- Højslet Nygaard, Sara (Project participant)
The PhD project takes its empirical point of departure in the Danish gymnasium reform from 2005 and the new demands and conditions it has raised for English teachers specifically in relation to the teaching of English grammar. The goals of the project are to qualitatively document tendencies in English grammar teaching and compare these with both theory and policy on the subject. What are the relations between the three dimensions (theory, policy, practice, see model below)? I.e. in what ways do they impact on each other, and in what ways are they disjunct? How do English teachers cope with both theoretical recommendations and political demands? And what can this tell us about the meanings and practices that attach to (and divide) teachers, pupils, classrooms, textbooks, research and policy documents in relation to English grammar teaching? Knowledge of this kind will be applicable both at gymnasium level in connection with e.g. in-service training and continuing education, and at university level in relation to the grammar teaching which future MAs in English receive.
I propose a new way of researching grammar teaching which is grounded in interaction (practice dimension), which considers the regulating frames that teachers have to act within (policy dimension), and which addresses theory on the subject in a critical manner as well, asking what can be learned when looking the other way around too, i.e. not only from theory to practice, but just as much from practice to theory (theory dimension).
My approach to language is a functional one. I take up a sociocultural position in which language is understood as social action, and focus is on the interpersonal dimension of teaching and learning (as opposed to an intrapersonal, cognitive one). However, I also go beyond the sociocultural approach and argue for not viewing language as having priority over other types of social actions. I thus position myself interdisciplinarily within the PhD research programme that my project is part of, focusing theoretically and empirically on grammar teaching and using iicroethnography and embodied interaction analysis to do this. Several elements in my approach suggest the newness compared to traditional SLA research on grammar instruction:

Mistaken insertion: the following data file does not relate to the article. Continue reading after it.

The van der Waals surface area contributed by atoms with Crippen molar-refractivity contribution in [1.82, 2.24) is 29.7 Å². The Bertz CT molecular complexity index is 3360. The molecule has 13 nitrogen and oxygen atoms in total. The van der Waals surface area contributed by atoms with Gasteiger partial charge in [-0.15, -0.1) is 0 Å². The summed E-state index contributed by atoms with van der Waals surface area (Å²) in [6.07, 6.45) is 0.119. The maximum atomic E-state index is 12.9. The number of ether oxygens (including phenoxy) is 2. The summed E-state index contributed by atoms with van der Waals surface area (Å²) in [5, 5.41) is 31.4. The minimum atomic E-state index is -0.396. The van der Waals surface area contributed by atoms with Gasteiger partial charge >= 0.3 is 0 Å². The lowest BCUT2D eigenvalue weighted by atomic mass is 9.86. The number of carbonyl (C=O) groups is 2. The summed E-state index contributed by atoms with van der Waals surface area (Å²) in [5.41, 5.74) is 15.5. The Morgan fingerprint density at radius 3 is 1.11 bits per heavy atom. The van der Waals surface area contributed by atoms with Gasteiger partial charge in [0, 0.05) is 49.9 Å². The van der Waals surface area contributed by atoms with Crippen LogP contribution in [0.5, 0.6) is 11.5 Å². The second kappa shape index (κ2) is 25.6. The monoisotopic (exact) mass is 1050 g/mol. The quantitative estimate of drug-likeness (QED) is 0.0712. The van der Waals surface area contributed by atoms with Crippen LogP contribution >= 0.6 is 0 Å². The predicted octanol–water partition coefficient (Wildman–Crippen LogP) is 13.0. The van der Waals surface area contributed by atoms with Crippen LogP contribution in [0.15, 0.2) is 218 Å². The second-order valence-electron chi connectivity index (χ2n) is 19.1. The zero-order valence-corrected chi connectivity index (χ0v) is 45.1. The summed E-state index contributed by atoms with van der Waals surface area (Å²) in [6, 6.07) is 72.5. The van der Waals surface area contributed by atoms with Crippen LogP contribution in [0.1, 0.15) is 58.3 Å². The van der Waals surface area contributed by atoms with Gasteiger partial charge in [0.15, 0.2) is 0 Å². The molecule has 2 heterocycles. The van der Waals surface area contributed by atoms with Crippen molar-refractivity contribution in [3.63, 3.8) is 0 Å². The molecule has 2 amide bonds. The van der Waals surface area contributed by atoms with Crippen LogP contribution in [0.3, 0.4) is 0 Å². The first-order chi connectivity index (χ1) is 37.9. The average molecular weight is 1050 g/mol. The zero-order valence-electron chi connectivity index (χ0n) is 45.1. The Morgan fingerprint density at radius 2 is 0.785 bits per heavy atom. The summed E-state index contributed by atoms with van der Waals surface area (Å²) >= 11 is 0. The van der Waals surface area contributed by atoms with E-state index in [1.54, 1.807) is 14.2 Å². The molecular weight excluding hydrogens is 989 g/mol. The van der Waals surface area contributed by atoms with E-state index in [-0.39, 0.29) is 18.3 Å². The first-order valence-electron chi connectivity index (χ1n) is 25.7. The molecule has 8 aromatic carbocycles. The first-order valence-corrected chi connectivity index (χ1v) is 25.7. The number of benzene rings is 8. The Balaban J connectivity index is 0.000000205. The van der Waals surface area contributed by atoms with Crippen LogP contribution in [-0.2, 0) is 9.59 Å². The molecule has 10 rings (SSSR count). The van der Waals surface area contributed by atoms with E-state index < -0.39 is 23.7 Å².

- 1. Thinking in terms of relations between theory, policy and practice.
- 2. Addressing practice as interaction, as social action, not just as language use (much recent work within SLA has begun to add a practice dimension, but by means of doing conversation analysis of everyday speech).
- 3. Bringing new analytical tools to the field in terms of embodied interaction analysis and microethnographic analysis.
Both methodologically and in terms of concrete methods I take point of departure in my research problem, not in any analytical approach per se. I am aware of the fact that such an eclectic methodological approach demands a critical discussion of compatibility. Just as it demands awareness of my own role as researcher in the process. With regard to the analytical approaches that I borrow from, these are also founded on a sociocultural understanding of language (but not on that exclusively) and therefore meta-theoretically cohere. With regard to my own role as a researcher, I argue for reflexive and contextualised research. Reflexivity in this sense has two interrelated meanings. It means first that explicit reflections are made on all levels of the research process and is as such the thing which ensures transparency and reliability. Second, it means that I regard my analysis as interpretative and therefore as open, dynamic and subject to change.
In the following I explain in more detail how I approach each dimension.
Theoretically, point of departure is taken in the grammar instruction debate which exists within the SLA field. This debate concerns if and how grammar should be taught in second -and foreign language teaching. SLA grammar instruction research is typically focused on learning, where different teaching methods are evaluated, most often in quasi-experimental studies, in order to say something about the effect on second language learning. In comparison with this, both my subject of study as well as my perspective on this is different from traditional research within SLA. My focus is not on learning, but on teaching practices (not that learning and teaching are not connected, or ideally should be), with the purpose of investigating how English grammar teaching takes place in practice - with specific teachers in situated interaction with specific students in specific real-life contexts. This investigation is meant to create a practice platform from which to look critically at the above mentioned theory as well as on the ministerial guidelines that the teachers have access to.